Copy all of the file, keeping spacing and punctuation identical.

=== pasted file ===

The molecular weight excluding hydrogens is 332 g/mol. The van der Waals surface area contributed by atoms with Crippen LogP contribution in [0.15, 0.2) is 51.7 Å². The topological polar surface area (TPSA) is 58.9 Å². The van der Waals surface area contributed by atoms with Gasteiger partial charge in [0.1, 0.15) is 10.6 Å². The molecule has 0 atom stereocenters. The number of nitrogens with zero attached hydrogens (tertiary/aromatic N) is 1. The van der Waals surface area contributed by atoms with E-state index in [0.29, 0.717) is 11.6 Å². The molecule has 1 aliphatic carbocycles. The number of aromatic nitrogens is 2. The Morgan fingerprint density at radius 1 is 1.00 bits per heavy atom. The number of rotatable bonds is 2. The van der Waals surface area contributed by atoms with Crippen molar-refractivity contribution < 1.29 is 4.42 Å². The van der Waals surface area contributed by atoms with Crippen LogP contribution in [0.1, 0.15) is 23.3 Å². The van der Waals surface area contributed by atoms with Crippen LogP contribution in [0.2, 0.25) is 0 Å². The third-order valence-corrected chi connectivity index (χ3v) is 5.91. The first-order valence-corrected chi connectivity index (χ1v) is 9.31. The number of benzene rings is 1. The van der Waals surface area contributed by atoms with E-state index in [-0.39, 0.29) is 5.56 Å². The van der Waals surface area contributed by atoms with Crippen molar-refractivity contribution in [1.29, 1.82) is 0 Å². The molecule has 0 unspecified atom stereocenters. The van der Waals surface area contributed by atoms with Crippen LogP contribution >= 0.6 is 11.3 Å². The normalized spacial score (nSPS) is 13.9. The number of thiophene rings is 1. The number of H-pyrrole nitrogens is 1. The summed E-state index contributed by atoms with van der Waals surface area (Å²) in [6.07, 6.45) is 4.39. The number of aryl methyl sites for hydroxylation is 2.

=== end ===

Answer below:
The molecular weight excluding hydrogens is 332 g/mol. The van der Waals surface area contributed by atoms with Crippen LogP contribution in [0.15, 0.2) is 51.7 Å². The topological polar surface area (TPSA) is 58.9 Å². The van der Waals surface area contributed by atoms with Gasteiger partial charge in [0.1, 0.15) is 10.6 Å². The molecule has 0 atom stereocenters. The number of nitrogens with zero attached hydrogens (tertiary/aromatic N) is 1. The van der Waals surface area contributed by atoms with E-state index in [0.29, 0.717) is 11.6 Å². The molecule has 1 aliphatic carbocycles. The number of aromatic nitrogens is 2. The Morgan fingerprint density at radius 1 is 1.00 bits per heavy atom. The number of rotatable bonds is 2. The van der Waals surface area contributed by atoms with Crippen molar-refractivity contribution < 1.29 is 4.42 Å². The van der Waals surface area contributed by atoms with Crippen LogP contribution in [0.1, 0.15) is 23.3 Å². The van der Waals surface area contributed by atoms with Crippen LogP contribution in [0.2, 0.25) is 0 Å². The third-order valence-corrected chi connectivity index (χ3v) is 5.91. The first-order valence-corrected chi connectivity index (χ1v) is 9.31. The number of benzene rings is 1. The van der Waals surface area contributed by atoms with E-state index in [-0.39, 0.29) is 5.56 Å². The van der Waals surface area contributed by atoms with Crippen molar-refractivity contribution in [1.29, 1.82) is 0 Å². The molecule has 0 unspecified atom stereocenters. The van der Waals surface area contributed by atoms with Crippen LogP contribution >= 0.6 is 11.3 Å². The normalized spacial score (nSPS) is 13.9. The number of thiophene rings is 1. The number of H-pyrrole nitrogens is 1. The summed E-state index contributed by atoms with van der Waals surface area (Å²) in [6.07, 6.45) is 4.39. The number of aryl methyl sites for hydroxylation is 2.